Well, we're willing to help, Joe Trippi. And the door's open anytime for conversation without the ugly and the repugnant, although I'll understand if you're too busy. My admiration for your vision and skill at modern communication was sincere, and you deserve your place in the game.

(If you feel I've mischaracterized anything, your rebuttal will be featured prominently. If not, I hope we've heard the last of Elkridge.)

Squeaky Wheel Time

Hey, Joe Trippi, thanks for stopping by and for the nice words. (If you are Joe Trippi. If you're not Joe Trippi, then my apologies, Joe Trippi.) But Joe Trippi, wherever you may be, I've got a quibble, if I may.

You definitely appear to be taken out of context on the "oreo" thing, but your hand was already in the cookie jar, trying to snatch some political capital out of the GOP fundraiser at the all-white Elkridge Country Club.

According to The Hedgehog Report blog, Democrats have held fundraisers there, too. It seems there's no deeper involvement with the club than renting the hall. Hedgehog also notes that the club has tried to recruit Black members. (I apologize for the second-hand sourcing, but the original links have disappeared.)

Sorry, Joe Trippi. The underlying truth appears to be neither "obvious" nor a question of "civil rights." (I do hope I'm quoting you accurately.)

But it's cool, because it's all in the game, Joe Trippi. Keep going to the race well until it comes up dry. You're a playa, and I mean that sincerely; mad props for your prompt blog damage control alone. Are there any more at home like you? The GOP could use a few hundred.

No wonder you got Howard Dean as far as you did---you're a 21st century animal, a creature of the internet, and I'd hire you in a Vermont minute, Joe Trippi. Respekt.

French Muslim Conditions

Commenter James Elliott quite correctly observes that there was significant French prejudice toward Muslims throughout much of the twentieth century. Since the rise of multiculturalism beginning in the past quarter-century, however, the idea has basically been to allow subcultures, including those of Islam, to flourish with no effort made to assimilate them into the broader society. That policy, along with the aforementioned economic and law-enforcement situation, has worked to isolate and radicalize France's Muslim population.

The important question is, what to do now. It appears to me that economic and criminal-justice reforms are urgently needed in France, not just for Muslims but for all the French, and that the inculcation of a shared French culture must begin forthwith. These measures may very possibly not suffice to create a decent and encouraging environment for French Muslims, but without them, things will only get increasingly worse.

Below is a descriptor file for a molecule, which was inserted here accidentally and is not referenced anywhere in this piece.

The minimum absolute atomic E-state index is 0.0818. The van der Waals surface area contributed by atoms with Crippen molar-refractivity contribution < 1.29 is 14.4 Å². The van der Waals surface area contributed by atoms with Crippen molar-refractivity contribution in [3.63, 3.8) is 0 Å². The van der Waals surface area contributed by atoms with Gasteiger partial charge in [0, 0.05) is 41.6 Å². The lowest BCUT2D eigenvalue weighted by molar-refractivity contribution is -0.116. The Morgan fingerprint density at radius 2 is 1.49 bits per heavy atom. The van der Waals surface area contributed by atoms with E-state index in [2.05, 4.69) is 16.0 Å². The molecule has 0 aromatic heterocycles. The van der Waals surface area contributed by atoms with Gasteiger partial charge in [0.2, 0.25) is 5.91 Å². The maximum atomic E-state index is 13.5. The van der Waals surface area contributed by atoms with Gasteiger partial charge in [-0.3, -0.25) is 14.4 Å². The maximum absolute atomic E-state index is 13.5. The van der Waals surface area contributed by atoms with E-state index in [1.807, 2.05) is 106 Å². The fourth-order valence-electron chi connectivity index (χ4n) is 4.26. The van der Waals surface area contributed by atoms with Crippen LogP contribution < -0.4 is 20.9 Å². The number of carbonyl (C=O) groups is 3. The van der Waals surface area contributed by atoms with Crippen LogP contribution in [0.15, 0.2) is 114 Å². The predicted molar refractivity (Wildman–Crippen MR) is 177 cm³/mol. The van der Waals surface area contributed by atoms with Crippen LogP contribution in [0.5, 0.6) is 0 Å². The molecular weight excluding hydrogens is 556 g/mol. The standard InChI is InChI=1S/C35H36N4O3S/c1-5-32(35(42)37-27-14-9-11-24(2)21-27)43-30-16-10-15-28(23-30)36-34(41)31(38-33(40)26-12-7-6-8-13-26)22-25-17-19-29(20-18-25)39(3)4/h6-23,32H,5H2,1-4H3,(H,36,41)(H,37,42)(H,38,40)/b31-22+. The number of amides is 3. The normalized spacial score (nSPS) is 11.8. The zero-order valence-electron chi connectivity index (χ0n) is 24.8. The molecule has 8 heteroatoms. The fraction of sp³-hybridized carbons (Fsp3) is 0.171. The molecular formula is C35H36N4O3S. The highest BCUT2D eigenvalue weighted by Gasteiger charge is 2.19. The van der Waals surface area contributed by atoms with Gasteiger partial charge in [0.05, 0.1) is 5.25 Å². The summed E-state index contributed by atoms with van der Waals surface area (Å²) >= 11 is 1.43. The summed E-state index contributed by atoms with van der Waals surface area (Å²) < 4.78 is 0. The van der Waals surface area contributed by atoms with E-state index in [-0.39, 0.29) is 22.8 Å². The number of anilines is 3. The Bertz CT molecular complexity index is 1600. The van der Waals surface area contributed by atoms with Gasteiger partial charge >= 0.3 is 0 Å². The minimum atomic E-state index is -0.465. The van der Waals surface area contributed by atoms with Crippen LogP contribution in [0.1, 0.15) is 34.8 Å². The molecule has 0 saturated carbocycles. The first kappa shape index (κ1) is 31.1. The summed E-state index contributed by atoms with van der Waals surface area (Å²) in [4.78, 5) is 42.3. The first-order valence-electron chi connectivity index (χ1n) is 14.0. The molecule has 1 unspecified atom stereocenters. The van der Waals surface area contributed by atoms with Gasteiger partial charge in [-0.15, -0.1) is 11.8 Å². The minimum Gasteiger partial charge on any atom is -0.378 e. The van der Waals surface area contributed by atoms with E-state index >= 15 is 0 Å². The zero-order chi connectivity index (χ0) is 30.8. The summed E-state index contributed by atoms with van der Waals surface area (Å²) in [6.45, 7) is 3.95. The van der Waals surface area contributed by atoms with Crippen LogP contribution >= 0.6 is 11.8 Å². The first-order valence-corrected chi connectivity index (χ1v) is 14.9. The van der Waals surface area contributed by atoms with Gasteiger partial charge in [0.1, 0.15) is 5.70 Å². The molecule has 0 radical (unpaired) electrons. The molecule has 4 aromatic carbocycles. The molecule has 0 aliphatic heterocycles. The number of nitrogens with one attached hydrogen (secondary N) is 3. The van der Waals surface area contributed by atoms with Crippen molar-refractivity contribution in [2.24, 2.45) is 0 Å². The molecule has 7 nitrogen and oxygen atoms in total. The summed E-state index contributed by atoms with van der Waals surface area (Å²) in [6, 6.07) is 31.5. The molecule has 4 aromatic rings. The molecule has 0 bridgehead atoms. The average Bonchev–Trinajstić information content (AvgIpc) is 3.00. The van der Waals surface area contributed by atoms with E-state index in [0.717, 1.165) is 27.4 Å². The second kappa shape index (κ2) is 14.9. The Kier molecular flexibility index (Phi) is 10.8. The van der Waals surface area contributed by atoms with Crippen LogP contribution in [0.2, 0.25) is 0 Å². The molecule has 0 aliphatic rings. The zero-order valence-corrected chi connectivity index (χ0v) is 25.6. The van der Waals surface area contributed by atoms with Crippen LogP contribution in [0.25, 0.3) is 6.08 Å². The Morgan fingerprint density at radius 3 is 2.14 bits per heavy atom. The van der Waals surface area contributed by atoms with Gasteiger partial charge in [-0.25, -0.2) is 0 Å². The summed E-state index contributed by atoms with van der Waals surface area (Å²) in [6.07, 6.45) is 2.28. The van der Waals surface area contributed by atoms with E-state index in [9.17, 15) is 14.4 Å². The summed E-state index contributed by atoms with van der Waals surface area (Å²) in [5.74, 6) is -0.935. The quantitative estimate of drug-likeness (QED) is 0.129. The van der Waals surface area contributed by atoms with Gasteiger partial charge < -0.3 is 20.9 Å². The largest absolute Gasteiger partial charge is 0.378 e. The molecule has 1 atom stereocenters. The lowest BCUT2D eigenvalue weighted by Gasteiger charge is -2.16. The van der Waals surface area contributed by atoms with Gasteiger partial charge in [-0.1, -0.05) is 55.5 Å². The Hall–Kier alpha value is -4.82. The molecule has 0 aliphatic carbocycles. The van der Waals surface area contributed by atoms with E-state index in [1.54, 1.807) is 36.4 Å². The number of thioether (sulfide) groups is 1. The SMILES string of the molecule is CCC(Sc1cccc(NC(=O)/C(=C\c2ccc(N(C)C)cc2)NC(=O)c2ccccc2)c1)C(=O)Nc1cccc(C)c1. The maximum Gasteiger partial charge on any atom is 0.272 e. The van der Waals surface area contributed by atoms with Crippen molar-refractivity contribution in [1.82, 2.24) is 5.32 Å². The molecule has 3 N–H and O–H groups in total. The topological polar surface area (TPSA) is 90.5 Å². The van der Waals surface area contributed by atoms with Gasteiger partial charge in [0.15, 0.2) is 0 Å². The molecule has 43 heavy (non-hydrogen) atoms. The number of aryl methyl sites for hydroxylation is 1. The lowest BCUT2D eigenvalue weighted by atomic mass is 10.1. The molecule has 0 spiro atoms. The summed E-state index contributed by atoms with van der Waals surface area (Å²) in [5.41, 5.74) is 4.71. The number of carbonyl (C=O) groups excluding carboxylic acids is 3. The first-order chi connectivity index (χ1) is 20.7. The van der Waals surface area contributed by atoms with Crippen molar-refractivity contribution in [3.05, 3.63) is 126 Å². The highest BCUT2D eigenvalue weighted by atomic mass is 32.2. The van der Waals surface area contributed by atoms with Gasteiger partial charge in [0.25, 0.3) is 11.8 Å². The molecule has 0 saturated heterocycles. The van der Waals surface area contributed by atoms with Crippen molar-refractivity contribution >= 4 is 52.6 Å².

It also seems obvious that the confluence of policies that brought about the current situation in France is something for the United States and other nations strenuously to avoid.

The Trippi Effect

Feeling woozy. Just read Joe Trippi's latest comments on our blog.

Charm . . . offensive . . . working . . . Losing . . .touch . . .with . . .reality.

Need . . . to . . . watch . . . Michael . . . Moore . . . propaganda . . . to . . . stimulate . . . antagonism . . .

necessary . . .

for . . .

blogging . . .

Start . . .

D . . .

V . . .

D . . .

r . . .

Understanding the Living Constitution

Follow this link. It's worth your time. A nice little laugh awaits you with regard to the left-wing love of the Living Constitution.

French Riots—A Wakeup Call

One could have been forgiven, at first, for thinking that the riots in the suburbs of Paris—which have blazed for more than a week but seem to have died down recently—were the work of bored French teenagers. News reports downplayed—cynics will substitute the word suppressed—the fact that the rioters were Muslims. The riots arose as a result of the deaths of two youths being chased by police on Oct. 27; the boys were electrocuted while hiding in an electric power substation.

The riots were severe. Today's AP report notes,

In the troubled region of Seine-Saint-Denis northeast of the capital, arson attacks destroyed 187 vehicles and five buildings, including three sprawling warehouses, said the region's top government official, Prefect Jean-Francois Cordet.